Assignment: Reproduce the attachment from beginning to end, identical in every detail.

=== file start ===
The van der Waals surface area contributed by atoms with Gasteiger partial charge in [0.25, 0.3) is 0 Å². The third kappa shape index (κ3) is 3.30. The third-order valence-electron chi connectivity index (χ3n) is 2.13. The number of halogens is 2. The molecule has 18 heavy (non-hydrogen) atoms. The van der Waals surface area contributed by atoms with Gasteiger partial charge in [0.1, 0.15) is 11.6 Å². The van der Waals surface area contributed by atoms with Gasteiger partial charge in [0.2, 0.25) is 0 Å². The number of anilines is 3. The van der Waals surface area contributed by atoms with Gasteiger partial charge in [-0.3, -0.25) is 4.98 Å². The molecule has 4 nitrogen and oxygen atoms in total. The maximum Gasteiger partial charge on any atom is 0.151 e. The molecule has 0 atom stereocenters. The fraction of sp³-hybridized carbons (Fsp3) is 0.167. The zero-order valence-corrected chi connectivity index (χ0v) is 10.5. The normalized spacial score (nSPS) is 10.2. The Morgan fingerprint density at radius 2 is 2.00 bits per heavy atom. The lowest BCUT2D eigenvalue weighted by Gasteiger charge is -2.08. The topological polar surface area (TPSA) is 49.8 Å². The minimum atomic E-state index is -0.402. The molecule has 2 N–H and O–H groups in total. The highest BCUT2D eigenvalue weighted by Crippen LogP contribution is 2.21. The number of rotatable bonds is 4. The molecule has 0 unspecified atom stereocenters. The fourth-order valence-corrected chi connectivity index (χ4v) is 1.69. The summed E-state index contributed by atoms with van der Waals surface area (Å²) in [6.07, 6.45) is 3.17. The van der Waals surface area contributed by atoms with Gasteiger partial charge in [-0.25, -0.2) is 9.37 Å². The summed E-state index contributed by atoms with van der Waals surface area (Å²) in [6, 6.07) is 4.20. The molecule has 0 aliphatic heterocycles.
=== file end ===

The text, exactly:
The van der Waals surface area contributed by atoms with Gasteiger partial charge in [0.25, 0.3) is 0 Å². The third kappa shape index (κ3) is 3.30. The third-order valence-electron chi connectivity index (χ3n) is 2.13. The number of halogens is 2. The molecule has 18 heavy (non-hydrogen) atoms. The van der Waals surface area contributed by atoms with Gasteiger partial charge in [0.1, 0.15) is 11.6 Å². The van der Waals surface area contributed by atoms with Gasteiger partial charge in [0.2, 0.25) is 0 Å². The number of anilines is 3. The van der Waals surface area contributed by atoms with Gasteiger partial charge in [-0.3, -0.25) is 4.98 Å². The molecule has 4 nitrogen and oxygen atoms in total. The maximum Gasteiger partial charge on any atom is 0.151 e. The molecule has 0 atom stereocenters. The fraction of sp³-hybridized carbons (Fsp3) is 0.167. The zero-order valence-corrected chi connectivity index (χ0v) is 10.5. The normalized spacial score (nSPS) is 10.2. The Morgan fingerprint density at radius 2 is 2.00 bits per heavy atom. The lowest BCUT2D eigenvalue weighted by Gasteiger charge is -2.08. The topological polar surface area (TPSA) is 49.8 Å². The minimum atomic E-state index is -0.402. The molecule has 2 N–H and O–H groups in total. The highest BCUT2D eigenvalue weighted by Crippen LogP contribution is 2.21. The number of rotatable bonds is 4. The molecule has 0 unspecified atom stereocenters. The fourth-order valence-corrected chi connectivity index (χ4v) is 1.69. The summed E-state index contributed by atoms with van der Waals surface area (Å²) in [6.07, 6.45) is 3.17. The van der Waals surface area contributed by atoms with Gasteiger partial charge in [-0.25, -0.2) is 9.37 Å². The summed E-state index contributed by atoms with van der Waals surface area (Å²) in [6, 6.07) is 4.20. The molecule has 0 aliphatic heterocycles.